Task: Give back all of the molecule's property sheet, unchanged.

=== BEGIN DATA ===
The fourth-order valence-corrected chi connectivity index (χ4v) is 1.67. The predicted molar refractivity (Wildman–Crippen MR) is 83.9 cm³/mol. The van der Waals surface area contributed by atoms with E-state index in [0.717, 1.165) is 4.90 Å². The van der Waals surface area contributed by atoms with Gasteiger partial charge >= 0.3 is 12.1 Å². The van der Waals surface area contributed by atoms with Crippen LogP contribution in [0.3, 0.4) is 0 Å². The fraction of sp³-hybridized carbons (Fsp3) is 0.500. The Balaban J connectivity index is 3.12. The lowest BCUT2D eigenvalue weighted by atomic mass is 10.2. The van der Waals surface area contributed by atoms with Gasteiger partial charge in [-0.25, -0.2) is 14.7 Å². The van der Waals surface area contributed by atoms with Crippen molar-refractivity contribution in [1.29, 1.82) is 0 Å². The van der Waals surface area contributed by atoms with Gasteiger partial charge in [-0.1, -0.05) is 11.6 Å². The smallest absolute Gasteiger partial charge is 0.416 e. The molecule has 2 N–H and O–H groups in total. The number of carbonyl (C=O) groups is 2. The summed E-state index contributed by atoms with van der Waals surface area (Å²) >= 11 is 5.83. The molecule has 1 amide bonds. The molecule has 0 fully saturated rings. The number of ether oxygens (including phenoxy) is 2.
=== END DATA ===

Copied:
The fourth-order valence-corrected chi connectivity index (χ4v) is 1.67. The predicted molar refractivity (Wildman–Crippen MR) is 83.9 cm³/mol. The van der Waals surface area contributed by atoms with E-state index in [0.717, 1.165) is 4.90 Å². The van der Waals surface area contributed by atoms with Gasteiger partial charge >= 0.3 is 12.1 Å². The van der Waals surface area contributed by atoms with Crippen LogP contribution in [0.3, 0.4) is 0 Å². The fraction of sp³-hybridized carbons (Fsp3) is 0.500. The Balaban J connectivity index is 3.12. The lowest BCUT2D eigenvalue weighted by atomic mass is 10.2. The van der Waals surface area contributed by atoms with Gasteiger partial charge in [-0.25, -0.2) is 14.7 Å². The van der Waals surface area contributed by atoms with Crippen molar-refractivity contribution in [1.29, 1.82) is 0 Å². The van der Waals surface area contributed by atoms with Gasteiger partial charge in [-0.1, -0.05) is 11.6 Å². The smallest absolute Gasteiger partial charge is 0.416 e. The molecule has 2 N–H and O–H groups in total. The number of carbonyl (C=O) groups is 2. The summed E-state index contributed by atoms with van der Waals surface area (Å²) >= 11 is 5.83. The molecule has 1 amide bonds. The molecule has 0 fully saturated rings. The number of ether oxygens (including phenoxy) is 2.